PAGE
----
Making the Life a Meditation: Concentration, Meditation, Wholeness: The Yogic Path
What is the point of meditation? Meditation sets up an unimpaired connection with the Intuition or Soul. It is the penultimate step for the yogi - the step before complete Union or Wholeness (Samadhi). Why do we want to achieve this Wholeness (Union)? It increases our awareness or consciousness so that we are aware of much more; it liberates us from the constant downward pull and drama of emotions and mental negative chatter and self talk; it allows us to realise the Oneness of all things, which is Group Consciousness - the next stage of evolution; and, it means we can create an uninterrupted flow of wisdom through us for our lives and for the people around us.
Meditation is the extension of concentration and grows out of the ability to steady the mind at will on any object or in any direction. We have really started to develop this concentration in the West with our focus in business and on the sporting field. The only real distinction between concentration and meditation is the time factor. Steadily holding the ‘mind stuff’ or chitta on an object or thought for a prolonged period is meditation.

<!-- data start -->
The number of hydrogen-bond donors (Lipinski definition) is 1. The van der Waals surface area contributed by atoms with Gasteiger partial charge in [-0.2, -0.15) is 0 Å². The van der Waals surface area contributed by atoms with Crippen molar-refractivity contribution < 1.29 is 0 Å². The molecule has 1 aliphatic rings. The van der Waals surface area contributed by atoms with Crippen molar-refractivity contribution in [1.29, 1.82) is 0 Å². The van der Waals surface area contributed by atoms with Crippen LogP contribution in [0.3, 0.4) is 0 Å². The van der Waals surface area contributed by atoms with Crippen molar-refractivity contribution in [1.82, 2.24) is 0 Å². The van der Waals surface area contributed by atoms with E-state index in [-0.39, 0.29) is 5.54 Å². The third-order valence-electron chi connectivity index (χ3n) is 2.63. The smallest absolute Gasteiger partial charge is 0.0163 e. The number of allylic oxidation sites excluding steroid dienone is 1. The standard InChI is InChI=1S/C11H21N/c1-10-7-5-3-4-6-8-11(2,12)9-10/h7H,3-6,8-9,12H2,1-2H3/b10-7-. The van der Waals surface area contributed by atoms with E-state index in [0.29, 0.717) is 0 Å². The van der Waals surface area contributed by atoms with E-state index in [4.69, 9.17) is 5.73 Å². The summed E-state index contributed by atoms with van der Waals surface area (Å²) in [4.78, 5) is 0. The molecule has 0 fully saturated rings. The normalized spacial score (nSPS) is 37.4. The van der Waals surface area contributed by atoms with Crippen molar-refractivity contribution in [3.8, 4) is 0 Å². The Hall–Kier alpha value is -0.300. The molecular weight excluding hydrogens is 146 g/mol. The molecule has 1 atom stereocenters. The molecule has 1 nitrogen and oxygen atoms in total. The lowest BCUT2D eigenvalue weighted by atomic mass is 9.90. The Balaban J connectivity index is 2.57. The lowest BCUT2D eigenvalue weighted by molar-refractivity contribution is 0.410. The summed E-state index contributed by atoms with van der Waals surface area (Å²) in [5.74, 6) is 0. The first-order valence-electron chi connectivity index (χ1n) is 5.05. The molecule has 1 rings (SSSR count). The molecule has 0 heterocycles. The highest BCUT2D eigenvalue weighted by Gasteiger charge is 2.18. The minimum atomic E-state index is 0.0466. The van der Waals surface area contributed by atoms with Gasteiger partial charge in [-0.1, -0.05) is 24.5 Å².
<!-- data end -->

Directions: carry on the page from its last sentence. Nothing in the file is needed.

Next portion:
This is the state where the mind is only aware of itself and the object it is focussed on. During this state we may also become aware of thoughts or ideas that are linked to the topic or ‘seed thought’ of our meditation. We lose awareness of our physical bodies, emotions and surroundings – including all the sights and sounds.
In order to achieve this we need to practice the 5 other limbs of yoga – that is, we practice ethics in our daily lives (yama and nijama), and keep the body/emotions/mind steady through physical postures (asana), learn how to control the breath (pranayama) because breath is life and the life force or prana flows in and out through the breath. We withdraw the senses (pratyhara) so that we are aware of our internal landscape and its effect on us and others.
It is worth taking a moment to look at asana or postures which have become synonymous with yoga in the West. Asana actually refers to so much more than physical poise because we are also made up of an emotional and mental body, not just a physical one. Therefore we can see that ‘asana’ can be interpreted as physical poise in meditation, a steady emotional response, and a still mind. All of which enables us to make the life a living meditation.
References: Yoga Sutras of Patanjali, Alice Bailey: Book II, Sutra 29; Book III Sutra 2,3
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